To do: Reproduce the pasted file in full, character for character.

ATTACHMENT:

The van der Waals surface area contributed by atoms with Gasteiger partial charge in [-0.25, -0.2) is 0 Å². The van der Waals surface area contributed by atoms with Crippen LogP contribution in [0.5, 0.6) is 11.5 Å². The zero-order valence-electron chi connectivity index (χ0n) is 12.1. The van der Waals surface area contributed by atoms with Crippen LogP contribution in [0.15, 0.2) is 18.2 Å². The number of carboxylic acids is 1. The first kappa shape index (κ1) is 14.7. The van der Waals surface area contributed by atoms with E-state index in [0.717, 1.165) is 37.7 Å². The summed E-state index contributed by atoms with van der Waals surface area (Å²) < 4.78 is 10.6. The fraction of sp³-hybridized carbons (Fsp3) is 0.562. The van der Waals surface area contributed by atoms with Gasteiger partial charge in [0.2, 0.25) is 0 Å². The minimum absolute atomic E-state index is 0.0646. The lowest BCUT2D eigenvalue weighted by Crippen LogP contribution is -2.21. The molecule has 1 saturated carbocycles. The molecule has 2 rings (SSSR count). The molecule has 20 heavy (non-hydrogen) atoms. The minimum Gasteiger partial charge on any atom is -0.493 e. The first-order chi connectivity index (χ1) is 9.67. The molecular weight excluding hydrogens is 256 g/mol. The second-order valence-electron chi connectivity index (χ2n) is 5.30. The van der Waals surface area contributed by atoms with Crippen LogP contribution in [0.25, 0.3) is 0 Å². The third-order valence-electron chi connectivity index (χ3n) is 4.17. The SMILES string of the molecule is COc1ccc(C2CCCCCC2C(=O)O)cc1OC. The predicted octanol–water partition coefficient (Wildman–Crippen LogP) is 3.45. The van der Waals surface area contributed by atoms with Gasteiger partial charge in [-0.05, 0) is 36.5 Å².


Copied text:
The van der Waals surface area contributed by atoms with Gasteiger partial charge in [-0.25, -0.2) is 0 Å². The van der Waals surface area contributed by atoms with Crippen LogP contribution in [0.5, 0.6) is 11.5 Å². The zero-order valence-electron chi connectivity index (χ0n) is 12.1. The van der Waals surface area contributed by atoms with Crippen LogP contribution in [0.15, 0.2) is 18.2 Å². The number of carboxylic acids is 1. The first kappa shape index (κ1) is 14.7. The van der Waals surface area contributed by atoms with E-state index in [0.717, 1.165) is 37.7 Å². The summed E-state index contributed by atoms with van der Waals surface area (Å²) < 4.78 is 10.6. The fraction of sp³-hybridized carbons (Fsp3) is 0.562. The van der Waals surface area contributed by atoms with Gasteiger partial charge in [0.2, 0.25) is 0 Å². The minimum absolute atomic E-state index is 0.0646. The lowest BCUT2D eigenvalue weighted by Crippen LogP contribution is -2.21. The molecule has 1 saturated carbocycles. The molecule has 2 rings (SSSR count). The molecule has 20 heavy (non-hydrogen) atoms. The minimum Gasteiger partial charge on any atom is -0.493 e. The first-order chi connectivity index (χ1) is 9.67. The molecular weight excluding hydrogens is 256 g/mol. The second-order valence-electron chi connectivity index (χ2n) is 5.30. The van der Waals surface area contributed by atoms with Crippen LogP contribution in [0.25, 0.3) is 0 Å². The third-order valence-electron chi connectivity index (χ3n) is 4.17. The SMILES string of the molecule is COc1ccc(C2CCCCCC2C(=O)O)cc1OC. The predicted octanol–water partition coefficient (Wildman–Crippen LogP) is 3.45. The van der Waals surface area contributed by atoms with Gasteiger partial charge in [-0.05, 0) is 36.5 Å².